Thursday. 28.09.2023

Finland lags behind the other Nordic and Baltic countries as a destination for foreign investments. In 2019, foreign direct investment (FDI) to Finland accounted for 31% of gross domestic product (GDP), which is less than in 2010 and well below the 49% average in the peer countries.

The OECD's report 'The Impact of regulation on International Investment in Finland', published on 19 May, compares Finland's regulatory landscape with that of Nordic and Baltic countries.

The report highlights how Finland's relatively open business climate "creates a favourable environment for foreign-owned firms," but also identifies "a number of aspects indicating that Finland might be underperforming in terms of attracting FDI."

Those bottlenecks have to do especially with the uncertainty surrounding the implementation of the Finnish FDI screening mechanism, bureaucracy and the administrative burden on companies.

The OECD, a club which includes the most developed economies on the planet, also points to the excessively slow, and highly bureaucratic visa-granting mechanism for foreign workers, which is drawing talent out of the country, and to some restrictions on competition, particularly in sectors such as transportation.

The OECD highlights that setting up a business takes longer in Finland than in other countries in the region, and foreign investors have limited access to online company registration. Long processing times of operational permits slow down, or undermine, investment projects.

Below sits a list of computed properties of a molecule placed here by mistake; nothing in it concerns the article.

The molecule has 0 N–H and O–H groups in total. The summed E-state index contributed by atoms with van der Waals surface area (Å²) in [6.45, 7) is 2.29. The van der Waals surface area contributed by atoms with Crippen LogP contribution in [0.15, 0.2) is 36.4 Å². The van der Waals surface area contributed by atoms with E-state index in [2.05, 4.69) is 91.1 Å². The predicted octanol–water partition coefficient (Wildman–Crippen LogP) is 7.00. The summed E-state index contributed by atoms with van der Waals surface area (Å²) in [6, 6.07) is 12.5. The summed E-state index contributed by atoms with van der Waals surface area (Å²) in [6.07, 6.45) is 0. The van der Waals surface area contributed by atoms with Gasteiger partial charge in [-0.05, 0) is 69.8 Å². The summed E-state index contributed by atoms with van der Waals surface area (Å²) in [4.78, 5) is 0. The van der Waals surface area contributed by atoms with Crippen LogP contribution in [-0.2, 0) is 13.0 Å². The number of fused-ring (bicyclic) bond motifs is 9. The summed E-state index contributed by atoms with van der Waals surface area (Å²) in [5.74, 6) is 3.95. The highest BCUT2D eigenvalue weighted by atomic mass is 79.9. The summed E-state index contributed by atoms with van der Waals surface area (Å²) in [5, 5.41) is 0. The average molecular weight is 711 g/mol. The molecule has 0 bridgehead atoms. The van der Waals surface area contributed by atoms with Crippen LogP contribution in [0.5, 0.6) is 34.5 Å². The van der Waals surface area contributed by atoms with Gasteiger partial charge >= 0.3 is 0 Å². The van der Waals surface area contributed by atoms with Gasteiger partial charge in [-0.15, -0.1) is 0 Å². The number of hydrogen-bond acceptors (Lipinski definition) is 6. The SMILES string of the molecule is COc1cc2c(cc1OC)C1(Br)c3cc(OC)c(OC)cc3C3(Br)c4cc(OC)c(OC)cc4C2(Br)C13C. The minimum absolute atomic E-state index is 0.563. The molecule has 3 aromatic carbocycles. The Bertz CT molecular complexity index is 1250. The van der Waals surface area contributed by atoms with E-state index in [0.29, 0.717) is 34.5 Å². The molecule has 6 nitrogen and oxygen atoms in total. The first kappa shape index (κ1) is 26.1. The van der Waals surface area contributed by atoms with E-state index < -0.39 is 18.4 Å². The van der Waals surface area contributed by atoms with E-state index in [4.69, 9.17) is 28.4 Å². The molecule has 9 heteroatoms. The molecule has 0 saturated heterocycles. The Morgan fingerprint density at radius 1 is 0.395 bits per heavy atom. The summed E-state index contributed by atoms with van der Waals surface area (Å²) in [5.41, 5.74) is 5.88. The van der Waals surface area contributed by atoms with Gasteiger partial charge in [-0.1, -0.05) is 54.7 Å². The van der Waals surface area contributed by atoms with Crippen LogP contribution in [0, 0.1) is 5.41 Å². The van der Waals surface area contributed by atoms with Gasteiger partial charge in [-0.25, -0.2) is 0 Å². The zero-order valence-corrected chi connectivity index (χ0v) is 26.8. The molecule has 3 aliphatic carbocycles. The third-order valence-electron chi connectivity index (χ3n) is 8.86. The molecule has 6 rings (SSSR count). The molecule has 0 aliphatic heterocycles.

As national regulation can increase the costs of conducting business, in some cases it influences investors’ choice of where to invest, says the OECD.

In this sense, the organization recommends Finnish authorities to streamline company registration and operational permits to facilitate investment projects.

"Digital solutions can reduce waiting times and administrative burden on all businesses and enable non-EEA investors to register their company online, possibly in English," reads the report.

Residence pemits

The OECD also recommends that Finland implement reforms aimed at accelerating the entry of foreign talent.

"Recruiting and retaining skilled foreign workers could be further facilitated by simplifying the residence permit system and fast-tracking work-based permits for post-graduate students and researchers. Continue to promote Finland’s attractiveness for international talent and facilitate their integration by further lowering language barriers and setting up one-stop-shops for entry services."

Permit procedures related to business activities should also be developed to make them less lengthy.

The report also recommends that foreign-owned companies should become more actively involved in the reform of business regulation. And to strengthen the dialogue between the government and the business community to gain a better understanding of companies’ needs and explore further opportunities for co-operation.

Benefits from FDI

According to the OECD report, Finland benefits from FDI in many ways.

Although foreign-owned companies accounted for slightly over 1% of all companies operating in Finland in 2019, they generated almost a quarter of the total turnover and employed 18% of the workforce.

Foreign companies accounted for almost one-third of research and development expenditure.

The Finnish Ministry of Economic Affairs and Employment said in a press release that Finland has already recognised some of the bottlenecks described in the report.

"For example, the Talent Boost programme to attract international experts to Finland includes ongoing reforms that will speed up the residence permit procedure and improve access to language studies. The Government’s objective is to increase work-based immigration by 50,000 people by 2030," highlights the Ministry.

OECD: Finland lags behind its neighbours in foreign investments